Beliefnet
Christianity for the Rest of Us

Every Memorial Day, I remember how early Christians almost uniformly rejected any kind of military service–and how little we have learned from their witness to peacemaking.  As we pause today, it may well be good for our souls to consider this perspective from church history about what it means to be both a Christian and a soldier.  This reflection is excerpted from my book, A People’s History of Christianity.

* * * * * 

A
few years ago, I was touring a church named St. Martin-in-the Fields with a
lovely stained-glass window depicting a soldier sheltering another man in his
cloak.  “You know the story, I
suppose,” my guide said.  “That’s
St. Martin.  He converted to Christ
while a soldier.  One day, his
regiment was guarding the city of Amiens and he met a naked beggar on the
road.  Martin took off his cloak,
tore it in half, and covered the beggar. 
He literally followed Jesus’ teaching to give one’s coat to the poor.”

Looking
up at the window, I remembered the rest of the legend as well.  Jesus appeared to Martin in a dream
affirming the soldier’s act, saying, “Martin, a simple catechumen (one who is
learning the Christian way) covered me with this garment.”  The episode became stuff of regiment
gossip and the cape was rumored to have miraculous power.

Martin of Tours (ca. 316-397) was born into a pagan family,
but as a young man expressed interest in Christianity.  His father hated Christianity and forced
Martin to join the Roman army. 
While a soldier, Martin’s curiosity about Christianity grew, as did his
strong sense of morality, until he became a catechumen.  While still an inquirer, the cloak
episode occurred.

When
he was baptized, Martin followed another early Christian practice and asked to
be released from the army: “I am Christ’s soldier and I am not allowed to
fight.”  

Martin
was not a conscientious objector in the modern sense–he was only stating what Christians
believed.  Long before theologians
Ambrose and Augustine argued for just war, Christians were not allowed to
fight.  No record exists that
Christians served in the Roman army before 170.  The strong consensus of the early church was that war meant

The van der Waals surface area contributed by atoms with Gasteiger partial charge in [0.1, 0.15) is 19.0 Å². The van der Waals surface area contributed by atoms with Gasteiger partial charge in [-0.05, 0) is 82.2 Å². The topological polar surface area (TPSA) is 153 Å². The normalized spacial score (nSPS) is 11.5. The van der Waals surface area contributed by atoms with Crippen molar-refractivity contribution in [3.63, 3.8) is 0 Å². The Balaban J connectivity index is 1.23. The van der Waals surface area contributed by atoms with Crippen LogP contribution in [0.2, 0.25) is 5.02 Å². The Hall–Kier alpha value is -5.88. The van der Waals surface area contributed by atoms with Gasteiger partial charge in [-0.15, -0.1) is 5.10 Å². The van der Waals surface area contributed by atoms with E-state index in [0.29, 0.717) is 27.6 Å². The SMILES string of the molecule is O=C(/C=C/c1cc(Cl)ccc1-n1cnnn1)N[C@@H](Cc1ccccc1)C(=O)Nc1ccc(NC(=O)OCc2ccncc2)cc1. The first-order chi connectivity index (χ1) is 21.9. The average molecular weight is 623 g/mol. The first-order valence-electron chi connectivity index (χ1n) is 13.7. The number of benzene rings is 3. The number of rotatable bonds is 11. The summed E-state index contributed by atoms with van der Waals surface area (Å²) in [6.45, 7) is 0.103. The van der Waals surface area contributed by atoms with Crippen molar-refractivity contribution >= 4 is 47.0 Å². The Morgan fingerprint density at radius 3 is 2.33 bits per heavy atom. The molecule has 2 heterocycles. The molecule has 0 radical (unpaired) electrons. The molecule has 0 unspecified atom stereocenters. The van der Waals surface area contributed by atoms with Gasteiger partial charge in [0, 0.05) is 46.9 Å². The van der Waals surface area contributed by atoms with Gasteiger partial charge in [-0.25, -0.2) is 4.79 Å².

killing, killing was murder, and murder was wrong.  In the third century, Cyprian of Carthage noted:  “The world is going mad in mutual
bloodshed.  And murder, which is
considered a crime when people commit it singly, is transformed into a virtue
when they do it en masse.” Justin Martyr, Irenaeus, Hippolytus, Tertullian, and
Origen all specifically condemned participation in war.  “The Christian fathers of the first
three centuries,” states theologian Lisa Sowle Cahill, “were generally adamant
that discipleship requires close adherence to the nonviolent and
countercultural example of Jesus’ own life and his sayings about the nature of
the kingdom.”

Related
to their horror of killing, the military posed a second problem: soldiers were
required to perform acts of worship to the state, the gods, and the
Emperor.  From a Christian
perspective, soldiering demanded idolatry. Tertullian pointed out that even a
soldier’s tokens of victory, especially the crown of laurel leaf, were symbols
of death, hollow triumphs made at the expense of other human beings:  “Is the laurel of the triumph made of
leaves, or of corpses?  Is it
adorned with ribbons, or with tombs? 
Is it bedewed with ointments, or with the tears of wives and mothers?”
Since the military practiced both violence and idolatry, Tertullian insisted
that there was “no agreement” between serving God and the Emperor.  To even wear the uniform of a soldier
symbolized blood violence; as a result, the church did not permit Christians to
enlist or converts to continue to serve after baptism.

While
Tertullian emphasized the negative aspects of the military to Christian
discipleship, Origen pointed out the positive vision of a life of Christian
peacemaking.  He criticized the
army as a society of “professional violence,” pointing out that Jesus forbids
any kind of vengeance against another. 
“We will not raise arms against any other nation, we will not practice
the art of war,” he wrote, “because through Jesus Christ we have become the
children of peace.”

When
he asked to leave the army, Martin followed the way of peacemaking as taught by
the early church.  As soon as
Martin was free from military obligation, he studied theology and became a
monk. He proved a popular bishop. 
He planted churches, converting many people throughout France, and founded
the first monastic community in the northern part of the Empire.  Many people believed that the former
soldier, once a member of the feared Roman army, possessed the gift of healing;
they came to him for relief from illness and disease.  He served the poor, and outcasts, even on one occasion
protesting the death penalty of a wrongly condemned man.  Unlike so many of his peers, he died
peacefully in bed, of old age, having dedicated himself to a non-violent
way.  A soldier for Christ.


Join the Discussion
comments powered by Disqus